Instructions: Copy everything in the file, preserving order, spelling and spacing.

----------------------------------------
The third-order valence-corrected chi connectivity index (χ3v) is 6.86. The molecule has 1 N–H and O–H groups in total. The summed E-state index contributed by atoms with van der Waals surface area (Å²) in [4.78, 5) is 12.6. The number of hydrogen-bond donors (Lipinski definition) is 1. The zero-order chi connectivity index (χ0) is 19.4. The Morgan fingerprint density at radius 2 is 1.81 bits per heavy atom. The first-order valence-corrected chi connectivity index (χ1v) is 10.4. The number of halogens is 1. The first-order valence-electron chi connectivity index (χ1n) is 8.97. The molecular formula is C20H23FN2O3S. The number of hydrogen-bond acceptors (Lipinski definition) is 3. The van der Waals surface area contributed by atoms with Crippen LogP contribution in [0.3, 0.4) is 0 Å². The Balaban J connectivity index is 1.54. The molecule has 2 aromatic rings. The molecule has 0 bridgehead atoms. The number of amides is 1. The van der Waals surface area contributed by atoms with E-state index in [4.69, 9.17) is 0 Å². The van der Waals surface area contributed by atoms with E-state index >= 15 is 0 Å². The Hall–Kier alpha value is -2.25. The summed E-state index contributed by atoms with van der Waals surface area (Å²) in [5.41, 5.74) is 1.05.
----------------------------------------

The third-order valence-corrected chi connectivity index (χ3v) is 6.86. The molecule has 1 N–H and O–H groups in total. The summed E-state index contributed by atoms with van der Waals surface area (Å²) in [4.78, 5) is 12.6. The number of hydrogen-bond donors (Lipinski definition) is 1. The zero-order chi connectivity index (χ0) is 19.4. The Morgan fingerprint density at radius 2 is 1.81 bits per heavy atom. The first-order valence-corrected chi connectivity index (χ1v) is 10.4. The number of halogens is 1. The first-order valence-electron chi connectivity index (χ1n) is 8.97. The molecular formula is C20H23FN2O3S. The number of hydrogen-bond acceptors (Lipinski definition) is 3. The van der Waals surface area contributed by atoms with Crippen LogP contribution in [0.3, 0.4) is 0 Å². The Balaban J connectivity index is 1.54. The molecule has 2 aromatic rings. The molecule has 0 bridgehead atoms. The number of amides is 1. The van der Waals surface area contributed by atoms with E-state index in [4.69, 9.17) is 0 Å². The van der Waals surface area contributed by atoms with E-state index >= 15 is 0 Å². The Hall–Kier alpha value is -2.25. The summed E-state index contributed by atoms with van der Waals surface area (Å²) in [5.41, 5.74) is 1.05.